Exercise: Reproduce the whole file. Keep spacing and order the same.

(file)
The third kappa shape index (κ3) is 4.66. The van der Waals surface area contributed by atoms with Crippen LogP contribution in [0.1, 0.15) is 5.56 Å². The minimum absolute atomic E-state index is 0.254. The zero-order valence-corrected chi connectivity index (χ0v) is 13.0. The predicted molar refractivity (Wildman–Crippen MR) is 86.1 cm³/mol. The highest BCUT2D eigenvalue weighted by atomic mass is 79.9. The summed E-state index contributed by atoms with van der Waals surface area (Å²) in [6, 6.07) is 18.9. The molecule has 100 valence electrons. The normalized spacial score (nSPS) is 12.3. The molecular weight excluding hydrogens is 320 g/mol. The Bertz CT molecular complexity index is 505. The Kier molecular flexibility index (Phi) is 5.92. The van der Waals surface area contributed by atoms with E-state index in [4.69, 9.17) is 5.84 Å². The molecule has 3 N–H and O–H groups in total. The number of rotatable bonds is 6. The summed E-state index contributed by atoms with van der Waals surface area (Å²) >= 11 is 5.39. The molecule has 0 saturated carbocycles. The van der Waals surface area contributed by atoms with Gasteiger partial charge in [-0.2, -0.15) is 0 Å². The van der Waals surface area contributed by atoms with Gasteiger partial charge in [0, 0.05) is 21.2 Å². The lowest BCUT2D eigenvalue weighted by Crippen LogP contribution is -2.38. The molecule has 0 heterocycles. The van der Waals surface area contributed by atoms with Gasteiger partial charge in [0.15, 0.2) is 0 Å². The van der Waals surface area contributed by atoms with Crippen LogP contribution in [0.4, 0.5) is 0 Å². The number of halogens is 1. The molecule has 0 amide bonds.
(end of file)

The third kappa shape index (κ3) is 4.66. The van der Waals surface area contributed by atoms with Crippen LogP contribution in [0.1, 0.15) is 5.56 Å². The minimum absolute atomic E-state index is 0.254. The zero-order valence-corrected chi connectivity index (χ0v) is 13.0. The predicted molar refractivity (Wildman–Crippen MR) is 86.1 cm³/mol. The highest BCUT2D eigenvalue weighted by atomic mass is 79.9. The summed E-state index contributed by atoms with van der Waals surface area (Å²) in [6, 6.07) is 18.9. The molecule has 100 valence electrons. The normalized spacial score (nSPS) is 12.3. The molecular weight excluding hydrogens is 320 g/mol. The Bertz CT molecular complexity index is 505. The Kier molecular flexibility index (Phi) is 5.92. The van der Waals surface area contributed by atoms with E-state index in [4.69, 9.17) is 5.84 Å². The molecule has 3 N–H and O–H groups in total. The number of rotatable bonds is 6. The summed E-state index contributed by atoms with van der Waals surface area (Å²) >= 11 is 5.39. The molecule has 0 saturated carbocycles. The van der Waals surface area contributed by atoms with Gasteiger partial charge in [-0.2, -0.15) is 0 Å². The van der Waals surface area contributed by atoms with Gasteiger partial charge in [0, 0.05) is 21.2 Å². The lowest BCUT2D eigenvalue weighted by Crippen LogP contribution is -2.38. The molecule has 0 heterocycles. The van der Waals surface area contributed by atoms with Gasteiger partial charge in [0.15, 0.2) is 0 Å². The van der Waals surface area contributed by atoms with Crippen LogP contribution in [0.4, 0.5) is 0 Å². The number of halogens is 1. The molecule has 0 amide bonds.